Humanitarian Action Recognition (HA Recognition) aims to facilitate professional development of humanitarian workers by promoting the recognition of all types of prior learning (formal, non-formal and informal) and by identifying clear progression routes and learning pathways.
HA Recognition has produced several deliverables which are jointly called the Toolkit for the Recognition and Validation of Prior Learning in Humanitarian Action. It benefits individual learners (by improving self-awareness and facilitating recognition of informal and non-formal learning), training providers (by enabling greater retention of and widening access to a range of learners) and employers (by helping to identify employees’ skills and skill gaps in organisations more effectively).
The Guidelines explain what the Humanitarian Action Qualifications Framework is and how and why it can be used for recognition of prior learning. The HAQF and its underlying HA Profile was developed by the EUPRHA project and acts as a common reference system based on learning outcomes. Recognising prior learning in the context of the HAQF helps the learner make connections between the life experience he/she has gained in the humanitarian and/or any related sector and: (a) the ways in which he/she has applied this learning to his/her current work practice or other activities (providing reflective evidence of this); (b) the ways (pathways) in which he/she can plan to build on this learning through his/her current role to meet particular goals.
Through its descriptors and levels, it facilitates inter-system transparency and recognition of (non)formal and informal learning by linking occupations, skills & competencies and qualifications, thus benefiting the humanitarian sector as a whole: humanitarian actors, educators, policy makers, students, volunteers, and the society at large in an effort to further professionalise assistance to crisis-affected people.
2. The HAQF Profiling Tool
The HAQF Profiling Tool is a key element for the identification of clear progression routes and learning pathways for humanitarian professionals. The Profiling Tool helps: (a) humanitarian learners reflect on and express learning from experience just to know which is one’s level of learning or to identify what someone has learnt in relation to particular requirements of a programme or a job description; (b) identify how that learning matches the HAQF level descriptors and therefore show the qualifications which are available to individuals/learners; (c) identify how any prior learning could contribute towards qualification completion; (d) identify the career stages to which each qualification level is equated and the range of job roles to which each qualification relates.
The tool is in a form of a table, one for each level of learning (level 5, level 6, level 7), divided in the six dimensions of the humanitarian profile where knowledge, skills and competencies can be identified. Individuals outline their work experiences and link these experiences to the required level of learning and/or job profiles and skills required by the employers. Consequently, the table provides space for outlining the learning and skills that have been gained through these experiences. Finally, the Profiling Tool aims to somewhat inspire individuals carrying out the profiling exercise by asking them to outline actions needed to acquire the learning.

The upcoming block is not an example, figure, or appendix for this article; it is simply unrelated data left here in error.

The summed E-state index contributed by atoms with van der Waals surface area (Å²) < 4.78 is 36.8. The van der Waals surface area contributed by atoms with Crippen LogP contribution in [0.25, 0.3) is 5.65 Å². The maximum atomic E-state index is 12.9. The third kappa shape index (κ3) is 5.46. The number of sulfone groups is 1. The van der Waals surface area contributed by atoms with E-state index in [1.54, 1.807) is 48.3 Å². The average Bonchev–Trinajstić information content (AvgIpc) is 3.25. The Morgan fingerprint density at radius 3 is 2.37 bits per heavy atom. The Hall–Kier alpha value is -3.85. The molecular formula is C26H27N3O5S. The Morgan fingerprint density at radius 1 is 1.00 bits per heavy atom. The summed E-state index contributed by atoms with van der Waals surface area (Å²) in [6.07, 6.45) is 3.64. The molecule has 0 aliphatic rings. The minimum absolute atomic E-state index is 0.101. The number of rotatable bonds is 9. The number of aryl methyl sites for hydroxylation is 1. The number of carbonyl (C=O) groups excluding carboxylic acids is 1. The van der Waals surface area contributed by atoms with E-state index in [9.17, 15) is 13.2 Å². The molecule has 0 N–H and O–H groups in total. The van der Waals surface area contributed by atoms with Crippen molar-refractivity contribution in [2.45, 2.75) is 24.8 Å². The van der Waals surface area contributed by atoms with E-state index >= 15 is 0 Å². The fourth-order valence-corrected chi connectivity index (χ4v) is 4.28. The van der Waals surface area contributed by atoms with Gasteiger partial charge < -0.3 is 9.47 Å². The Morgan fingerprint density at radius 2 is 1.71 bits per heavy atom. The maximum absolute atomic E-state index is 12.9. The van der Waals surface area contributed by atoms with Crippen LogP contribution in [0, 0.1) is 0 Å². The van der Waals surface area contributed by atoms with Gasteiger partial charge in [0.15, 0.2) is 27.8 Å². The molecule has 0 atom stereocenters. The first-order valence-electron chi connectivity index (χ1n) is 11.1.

The Toolkit contains (a) a detailed explanation of recognition and validation of prior learning and its differences; (b) the key features and core principles of the HAQF and how to use it in the process of recognition; (c) the Handouts explaining the process of learning and recognition of learning to support individual learners or facilitators working with learners to identify what they know or are able to do and can use in other situations and make connections between their learning experience and particular qualifications or job profiles.
Learners might want to map their prior learning against a particular job requirement or particular qualification or learning programme in the humanitarian sector. Learning providers or employers might want to check the level of qualifications of someone applying for a particular programme or job position. Some humanitarian workers might be aiming to undertake a formal programme of learning at a college or university to advance in their career and need to obtain recognition and validation of previous learning experience. Others might want to benchmark their knowledge and skills for personal development or for career planning. Whatever the reason to decide to start a recognition process, the Toolkit can be used by all learners and organisations to support learners or employees in the recognition of prior learning and might encourage them to seek validation, that is to attribute value to their learning.